Bass master Dave Holland made a rare appearance in the Houses of Parliament last night, Wednesday 21 January, when he played as special guest with the National Youth Jazz Collective at the Youth Jazz concert: an annual event organised by the All Party Parliamentary Jazz Appreciation Group in the House of Commons’ Attlee Suite, situated in Portcullis House.
British born but New York-based since he moved to America to join Miles Davis in 1968 after Davis had spotted him playing at Ronnie Scott’s Club, Holland has built a formidable career as a much-in-demand bassist and bandleader with over 20 solo albums, starting with Conference Of The Birds on ECM in 1972, over 19 albums as co-leader and dozens of dates as featured bassist on albums by Miles Davis, Chick Corea, Herbie Hancock, Pat Metheny, Kenny Wheeler and Anthony Braxton among many others. Holland had been in London for the past week as International Artist in Residence for the Royal Academy of Music’s jazz course: a long standing relationship and commitment to helping up and coming musicians, which this year included a Masterclass and a special performance of his ‘Monterey Suite’ with the Royal Academy Big Band.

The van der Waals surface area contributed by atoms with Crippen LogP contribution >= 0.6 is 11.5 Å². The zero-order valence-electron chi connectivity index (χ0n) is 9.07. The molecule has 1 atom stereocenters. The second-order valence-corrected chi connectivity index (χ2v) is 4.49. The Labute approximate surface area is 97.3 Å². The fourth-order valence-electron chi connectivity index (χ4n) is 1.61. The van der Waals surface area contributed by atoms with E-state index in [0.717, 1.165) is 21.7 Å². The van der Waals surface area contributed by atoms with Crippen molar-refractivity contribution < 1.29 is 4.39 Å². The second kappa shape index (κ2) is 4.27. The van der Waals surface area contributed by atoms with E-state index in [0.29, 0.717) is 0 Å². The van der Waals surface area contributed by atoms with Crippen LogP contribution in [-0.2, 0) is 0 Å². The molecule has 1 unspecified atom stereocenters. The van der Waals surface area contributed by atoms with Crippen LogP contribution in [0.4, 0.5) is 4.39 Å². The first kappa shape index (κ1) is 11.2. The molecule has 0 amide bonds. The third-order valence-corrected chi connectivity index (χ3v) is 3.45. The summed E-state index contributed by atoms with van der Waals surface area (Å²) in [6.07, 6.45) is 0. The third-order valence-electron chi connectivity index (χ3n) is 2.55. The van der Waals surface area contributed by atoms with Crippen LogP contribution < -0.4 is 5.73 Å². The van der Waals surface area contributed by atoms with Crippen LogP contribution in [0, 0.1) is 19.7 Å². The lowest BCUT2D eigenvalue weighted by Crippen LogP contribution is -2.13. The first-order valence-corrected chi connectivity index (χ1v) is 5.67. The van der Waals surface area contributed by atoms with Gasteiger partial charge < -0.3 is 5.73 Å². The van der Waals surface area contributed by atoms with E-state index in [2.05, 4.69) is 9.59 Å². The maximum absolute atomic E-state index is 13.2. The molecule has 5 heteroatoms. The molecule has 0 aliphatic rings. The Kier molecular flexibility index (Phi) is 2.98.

Run by artistic director Issie Barratt, the National Youth Jazz Collective is made up of young musicians who are about to or have just started jazz courses at conservatoires across the UK. The standard of musicianship is already praiseworthy and featured in the large ensemble at Portcullis House were trumpeters Alex Ridout and Jake Labazzi; alto saxophonists Alexander Bone and Tom Smith; tenor saxophonist Ash Parkinson; guitarist Nick Fitch; pianist Stephanie Wills; bassist Daisy George; drummer Adam Woodcock; vocalist Ella Hohnen and Jessica Mistry on Indian flute.
Following an opening set by the NYJC, Dave Holland took over on double bass as the ensemble tore into a brisk, often latin flavoured set with captivating arrangements and a lively confidence that belied their junior years. Among the highlights were Asha Parkinson’s anti-war ‘Battles’ and Stephanie Wills’ ‘July’, which provided a surge of summer heat on a freezing winter night. The performance wrapped with a scorching blow through Horace Silver’s ‘Nica’s Dream’ with Holland’s assured melodic depth anchoring and driving the youthful exuberance, particularly a whiplash alto solo from Alexander Bone – a name already recognised by the BBC as the 2014 Young Jazz Musician of the Year. Judging by some of last night’s impressive performances, he won’t be the only one.
– Jon Newey
– Photo by Hayley Madden featuring Dave Holland and the National Youth Jazz Collective together with NYJC director Issie Barratt, Michael Connarty MP, Jazz FM's Helen Mayhew and Jonathan Morrish and Keith Harris of sponsors PPL